Apply Polyurethane Wood Finish How To – GardenFork


– Hey everyone, welcome to Garden Forks. Today I’m going to show you how to polyurethane wood like these doors. These were unpainted wood
doors that I stained. We made a video about how to stain wood. The link is in the show notes here below. Today, I’m gonna show you
how to put the polyurethane coats on after you stain wood. So we’re gonna jump into the shop here and I will show you how to do this. Ready, here we go. I’m going to be using a
water-based polyurethane and some of you might say
“Hey, wait a minute. You used oil-based stain, can you
use a water-based poly?”. Yes you can according to the manufacturer as long as you let the stain fully dry. So you can’t stain this
and three hours later put on a water-based poly. What happens with stain
is a polymerization. If you remember that word from
our the best way to season cast-iron and whether you
can use soap on cast-iron. Links are below. It’s the same situation
here we’re applying an oil and it’s polymerizing into
a different substance. How’s that, but again
this is really simple. Attention to detail really helps. I’m going to be using a wide
sponge brush to do this. And again, in the world of Eric, I really like to go by
the if all else fails, read directions but when
we’re dealing with this, read directions, okay? Part of that, don’t shake
this, learn from me. When you shake this, you
introduce air bubbles into the polyurethane and
then when you brush it on, you get air bubbles on your wood finish which is a bad thing. You wanna stir it, I just take a stick. This is a wooden wedge that I split off and we’ll just stir this and then use it. Okay, first coat is a thin layer, don’t glob it on, thin
layer, okay here we go. You wanna go with the grain. The sponge brush was causing some bubbles in the corner moldings,
whatever these things are called so I switched to a chip brush. It’s working much better
to get into these sides. You don’t want bubbles,
bubbles are a bad thing with polyurethane. The chip brush works just fine. Again, a light coat the first time. (fans whirring) This looks nice, this is after
the first coat of the poly. After the fact, there’s some
fine print on the back of this that talks about a couple of
pigments that the water-based poly doesn’t work well with, one of them being the one we’re using. So, I’m gonna go ahead and
finish what I’ve started and then I’m gonna switch
to a different poly. This is looking really nice. It’s just kind of weird
when things work out. This is our first coat,
now it may sound weird but we’re gonna sand the polyurethane. 220 grit, I like this very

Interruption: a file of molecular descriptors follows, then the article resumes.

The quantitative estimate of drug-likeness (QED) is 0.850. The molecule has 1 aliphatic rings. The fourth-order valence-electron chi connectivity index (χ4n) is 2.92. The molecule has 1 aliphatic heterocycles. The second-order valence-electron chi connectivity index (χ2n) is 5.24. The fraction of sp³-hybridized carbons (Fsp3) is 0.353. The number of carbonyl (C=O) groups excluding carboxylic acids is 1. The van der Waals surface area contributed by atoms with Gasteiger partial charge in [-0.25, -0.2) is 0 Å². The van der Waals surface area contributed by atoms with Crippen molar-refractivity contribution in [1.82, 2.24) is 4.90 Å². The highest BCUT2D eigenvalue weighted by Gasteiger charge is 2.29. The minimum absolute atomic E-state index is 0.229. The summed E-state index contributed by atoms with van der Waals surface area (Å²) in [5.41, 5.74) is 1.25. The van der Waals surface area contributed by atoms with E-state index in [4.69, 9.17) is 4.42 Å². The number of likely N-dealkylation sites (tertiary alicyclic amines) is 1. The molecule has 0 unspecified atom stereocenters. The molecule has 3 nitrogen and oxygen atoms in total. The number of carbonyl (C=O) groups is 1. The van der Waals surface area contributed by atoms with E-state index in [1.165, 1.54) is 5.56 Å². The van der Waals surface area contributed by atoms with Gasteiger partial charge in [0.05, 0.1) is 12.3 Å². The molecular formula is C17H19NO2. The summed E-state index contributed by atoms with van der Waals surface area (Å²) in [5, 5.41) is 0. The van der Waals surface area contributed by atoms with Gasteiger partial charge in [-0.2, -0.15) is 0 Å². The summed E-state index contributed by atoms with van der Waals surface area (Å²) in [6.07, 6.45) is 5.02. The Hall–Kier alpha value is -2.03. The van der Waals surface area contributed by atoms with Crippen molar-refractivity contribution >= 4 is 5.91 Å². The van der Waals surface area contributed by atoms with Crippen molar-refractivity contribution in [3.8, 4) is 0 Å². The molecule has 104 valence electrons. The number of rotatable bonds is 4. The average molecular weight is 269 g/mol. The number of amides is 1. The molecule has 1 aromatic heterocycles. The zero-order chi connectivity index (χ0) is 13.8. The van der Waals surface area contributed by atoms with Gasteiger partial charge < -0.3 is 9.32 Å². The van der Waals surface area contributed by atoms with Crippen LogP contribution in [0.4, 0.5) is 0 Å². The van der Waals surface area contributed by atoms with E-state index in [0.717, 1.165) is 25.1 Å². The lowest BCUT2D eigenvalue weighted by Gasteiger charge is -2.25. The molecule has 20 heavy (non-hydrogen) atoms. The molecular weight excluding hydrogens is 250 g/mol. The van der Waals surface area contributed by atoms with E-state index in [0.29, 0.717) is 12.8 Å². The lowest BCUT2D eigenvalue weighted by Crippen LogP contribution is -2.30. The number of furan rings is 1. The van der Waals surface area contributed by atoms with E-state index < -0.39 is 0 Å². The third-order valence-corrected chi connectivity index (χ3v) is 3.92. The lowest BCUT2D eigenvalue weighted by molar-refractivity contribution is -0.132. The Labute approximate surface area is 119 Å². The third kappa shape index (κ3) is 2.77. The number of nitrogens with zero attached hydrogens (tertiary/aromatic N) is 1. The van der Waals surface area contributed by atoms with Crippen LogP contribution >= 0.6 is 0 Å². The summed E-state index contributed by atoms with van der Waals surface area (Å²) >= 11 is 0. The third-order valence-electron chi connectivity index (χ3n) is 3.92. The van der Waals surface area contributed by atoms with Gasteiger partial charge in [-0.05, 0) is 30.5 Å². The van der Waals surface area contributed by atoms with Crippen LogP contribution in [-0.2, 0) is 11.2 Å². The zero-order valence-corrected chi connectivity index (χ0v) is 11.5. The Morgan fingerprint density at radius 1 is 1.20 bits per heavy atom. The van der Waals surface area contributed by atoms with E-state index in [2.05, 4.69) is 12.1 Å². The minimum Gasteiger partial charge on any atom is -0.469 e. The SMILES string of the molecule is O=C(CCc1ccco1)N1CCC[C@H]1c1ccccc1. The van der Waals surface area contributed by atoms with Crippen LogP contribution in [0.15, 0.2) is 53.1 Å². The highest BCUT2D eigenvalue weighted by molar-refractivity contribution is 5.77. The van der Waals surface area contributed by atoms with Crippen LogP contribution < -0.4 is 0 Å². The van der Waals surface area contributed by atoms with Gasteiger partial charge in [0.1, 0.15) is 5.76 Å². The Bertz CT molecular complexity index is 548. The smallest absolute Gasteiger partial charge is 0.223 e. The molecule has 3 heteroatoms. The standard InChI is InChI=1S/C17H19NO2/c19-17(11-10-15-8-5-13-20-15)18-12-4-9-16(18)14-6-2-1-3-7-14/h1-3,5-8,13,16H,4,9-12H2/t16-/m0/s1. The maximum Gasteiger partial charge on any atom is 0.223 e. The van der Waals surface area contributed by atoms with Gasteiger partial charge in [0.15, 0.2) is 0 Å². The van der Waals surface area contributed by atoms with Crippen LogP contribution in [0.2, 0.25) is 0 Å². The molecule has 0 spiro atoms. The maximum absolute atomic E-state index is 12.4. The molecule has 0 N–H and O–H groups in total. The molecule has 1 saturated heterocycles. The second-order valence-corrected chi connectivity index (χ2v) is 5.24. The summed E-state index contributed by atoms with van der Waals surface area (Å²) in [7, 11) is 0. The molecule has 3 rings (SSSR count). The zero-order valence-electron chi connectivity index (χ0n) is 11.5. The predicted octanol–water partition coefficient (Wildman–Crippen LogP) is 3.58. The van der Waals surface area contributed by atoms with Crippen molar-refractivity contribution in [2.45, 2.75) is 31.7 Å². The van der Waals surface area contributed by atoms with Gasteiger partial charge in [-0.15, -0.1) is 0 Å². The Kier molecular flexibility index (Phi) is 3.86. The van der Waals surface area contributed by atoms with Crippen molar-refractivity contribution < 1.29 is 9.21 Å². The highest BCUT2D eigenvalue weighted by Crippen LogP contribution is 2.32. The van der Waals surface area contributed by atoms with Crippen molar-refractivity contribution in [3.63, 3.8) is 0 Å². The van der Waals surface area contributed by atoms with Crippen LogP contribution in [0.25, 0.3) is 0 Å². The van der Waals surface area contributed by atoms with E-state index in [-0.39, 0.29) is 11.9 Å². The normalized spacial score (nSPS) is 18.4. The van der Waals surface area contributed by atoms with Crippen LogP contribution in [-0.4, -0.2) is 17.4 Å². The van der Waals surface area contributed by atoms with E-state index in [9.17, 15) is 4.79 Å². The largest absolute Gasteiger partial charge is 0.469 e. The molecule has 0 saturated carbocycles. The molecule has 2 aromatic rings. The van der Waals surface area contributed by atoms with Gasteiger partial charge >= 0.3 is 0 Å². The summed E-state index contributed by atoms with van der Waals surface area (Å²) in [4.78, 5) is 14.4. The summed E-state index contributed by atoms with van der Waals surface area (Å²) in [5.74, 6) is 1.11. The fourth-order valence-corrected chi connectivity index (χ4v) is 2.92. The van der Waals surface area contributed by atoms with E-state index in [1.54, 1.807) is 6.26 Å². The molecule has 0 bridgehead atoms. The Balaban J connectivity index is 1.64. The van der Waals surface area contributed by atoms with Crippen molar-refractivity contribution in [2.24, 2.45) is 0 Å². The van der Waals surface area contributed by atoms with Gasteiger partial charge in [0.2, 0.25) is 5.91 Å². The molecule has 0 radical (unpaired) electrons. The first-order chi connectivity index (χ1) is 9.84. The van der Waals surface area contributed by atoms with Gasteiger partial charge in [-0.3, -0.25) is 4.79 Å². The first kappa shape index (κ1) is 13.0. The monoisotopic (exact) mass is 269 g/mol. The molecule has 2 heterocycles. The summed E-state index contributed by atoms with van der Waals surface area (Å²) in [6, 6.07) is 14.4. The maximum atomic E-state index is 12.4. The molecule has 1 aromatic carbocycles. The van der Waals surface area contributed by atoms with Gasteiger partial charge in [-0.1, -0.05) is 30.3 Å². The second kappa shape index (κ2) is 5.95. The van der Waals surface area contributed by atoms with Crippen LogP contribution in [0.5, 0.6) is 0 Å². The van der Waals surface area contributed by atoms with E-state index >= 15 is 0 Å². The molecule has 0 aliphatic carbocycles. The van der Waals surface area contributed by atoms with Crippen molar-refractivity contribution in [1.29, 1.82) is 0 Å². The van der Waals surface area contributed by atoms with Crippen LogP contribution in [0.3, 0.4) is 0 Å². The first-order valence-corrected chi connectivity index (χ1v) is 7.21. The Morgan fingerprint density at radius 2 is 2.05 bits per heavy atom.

flexible sandpaper I got. I put it on a sponge, we’re gonna sand with the grain on each piece of wood. We’re not gonna sand real hard, we’re just gonna knock off
the bubbles and high points and give it a little bit of a tooth, run over it with a tack cloth
and give it a second coat. Gloves, ah what’s this called? Mask, here we go. (sandpaper scratching) Now use a tack cloth to
pick up all that dust. You could also hit it with the vacuum but use a tack cloth too. Alright now our second coat of poly a little thicker than the first one, okay? (soft music) After the second coat, this
is looking pretty nice. I always like to do three coats of poly especially with a water-based poly. So we’re going to sand it lightly again. Tack cloth it clean and
then add on a third coat and let it dry fully. Nice huh? So you can do this, it takes
a little bit of patience, attention to detail which
I am not very good at. But, they look really nice. If you wanna see our how
to stain wood doors video there’s a link in the show notes here and hopefully there’s a
little brown button up here to click on if the technology is working. We put stuff out like this every week. I make eclectic DIY videos,
cooking, home improvement, beekeeping, how to make
maple syrup, stuff like that. Charlie, I wanna go eat, come here. So anyway, love to hear what you think in the comments below here. If you wanna subscribe,
we put out this stuff out every week, look I just repeated myself. Thanks for watching, I
really appreciate that and make it a great day. Will you make it a great day? Oh the princess is here. See ya later. Who wants to go out? Yeah, Penny?

95 Replies to “Apply Polyurethane Wood Finish How To – GardenFork”

  1. OMG cringing again at the metal cans on the finished wood, haha.